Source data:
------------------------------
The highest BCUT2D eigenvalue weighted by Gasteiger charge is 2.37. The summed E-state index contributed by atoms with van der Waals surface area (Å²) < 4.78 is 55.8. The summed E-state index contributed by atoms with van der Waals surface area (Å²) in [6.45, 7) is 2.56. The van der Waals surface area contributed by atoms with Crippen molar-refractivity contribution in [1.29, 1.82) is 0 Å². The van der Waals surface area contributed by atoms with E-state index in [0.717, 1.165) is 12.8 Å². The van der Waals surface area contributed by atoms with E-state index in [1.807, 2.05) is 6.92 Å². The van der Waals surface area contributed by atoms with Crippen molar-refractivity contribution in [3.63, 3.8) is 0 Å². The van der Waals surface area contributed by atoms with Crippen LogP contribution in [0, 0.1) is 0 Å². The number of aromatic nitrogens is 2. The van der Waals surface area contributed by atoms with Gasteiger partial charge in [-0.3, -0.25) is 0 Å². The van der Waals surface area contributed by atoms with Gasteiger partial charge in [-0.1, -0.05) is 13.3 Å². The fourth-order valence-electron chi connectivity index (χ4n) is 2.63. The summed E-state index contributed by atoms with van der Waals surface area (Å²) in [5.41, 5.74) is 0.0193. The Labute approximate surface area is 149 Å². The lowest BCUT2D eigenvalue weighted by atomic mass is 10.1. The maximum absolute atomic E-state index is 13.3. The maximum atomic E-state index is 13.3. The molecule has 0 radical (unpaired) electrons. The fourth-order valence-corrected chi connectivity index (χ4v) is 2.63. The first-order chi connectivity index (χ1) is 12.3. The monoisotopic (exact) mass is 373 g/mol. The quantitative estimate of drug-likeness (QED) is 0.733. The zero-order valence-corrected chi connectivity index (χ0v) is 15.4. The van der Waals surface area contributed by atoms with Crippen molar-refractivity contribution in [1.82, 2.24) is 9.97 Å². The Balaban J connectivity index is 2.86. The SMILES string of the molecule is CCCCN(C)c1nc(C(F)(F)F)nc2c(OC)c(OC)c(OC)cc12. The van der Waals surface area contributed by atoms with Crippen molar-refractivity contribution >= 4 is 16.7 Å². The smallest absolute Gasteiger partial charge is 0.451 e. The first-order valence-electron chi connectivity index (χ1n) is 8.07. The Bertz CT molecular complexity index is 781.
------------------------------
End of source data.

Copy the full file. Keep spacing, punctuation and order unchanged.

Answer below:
The highest BCUT2D eigenvalue weighted by Gasteiger charge is 2.37. The summed E-state index contributed by atoms with van der Waals surface area (Å²) < 4.78 is 55.8. The summed E-state index contributed by atoms with van der Waals surface area (Å²) in [6.45, 7) is 2.56. The van der Waals surface area contributed by atoms with Crippen molar-refractivity contribution in [1.29, 1.82) is 0 Å². The van der Waals surface area contributed by atoms with E-state index in [0.717, 1.165) is 12.8 Å². The van der Waals surface area contributed by atoms with E-state index in [1.807, 2.05) is 6.92 Å². The van der Waals surface area contributed by atoms with Crippen molar-refractivity contribution in [3.63, 3.8) is 0 Å². The van der Waals surface area contributed by atoms with Crippen LogP contribution in [0, 0.1) is 0 Å². The number of aromatic nitrogens is 2. The van der Waals surface area contributed by atoms with Gasteiger partial charge in [-0.3, -0.25) is 0 Å². The van der Waals surface area contributed by atoms with Gasteiger partial charge in [-0.1, -0.05) is 13.3 Å². The fourth-order valence-electron chi connectivity index (χ4n) is 2.63. The summed E-state index contributed by atoms with van der Waals surface area (Å²) in [5.41, 5.74) is 0.0193. The Labute approximate surface area is 149 Å². The lowest BCUT2D eigenvalue weighted by atomic mass is 10.1. The maximum absolute atomic E-state index is 13.3. The maximum atomic E-state index is 13.3. The molecule has 0 radical (unpaired) electrons. The fourth-order valence-corrected chi connectivity index (χ4v) is 2.63. The first-order chi connectivity index (χ1) is 12.3. The monoisotopic (exact) mass is 373 g/mol. The quantitative estimate of drug-likeness (QED) is 0.733. The zero-order valence-corrected chi connectivity index (χ0v) is 15.4. The van der Waals surface area contributed by atoms with Crippen molar-refractivity contribution in [1.82, 2.24) is 9.97 Å². The Balaban J connectivity index is 2.86. The SMILES string of the molecule is CCCCN(C)c1nc(C(F)(F)F)nc2c(OC)c(OC)c(OC)cc12. The van der Waals surface area contributed by atoms with Crippen molar-refractivity contribution >= 4 is 16.7 Å². The smallest absolute Gasteiger partial charge is 0.451 e. The first-order valence-electron chi connectivity index (χ1n) is 8.07. The Bertz CT molecular complexity index is 781.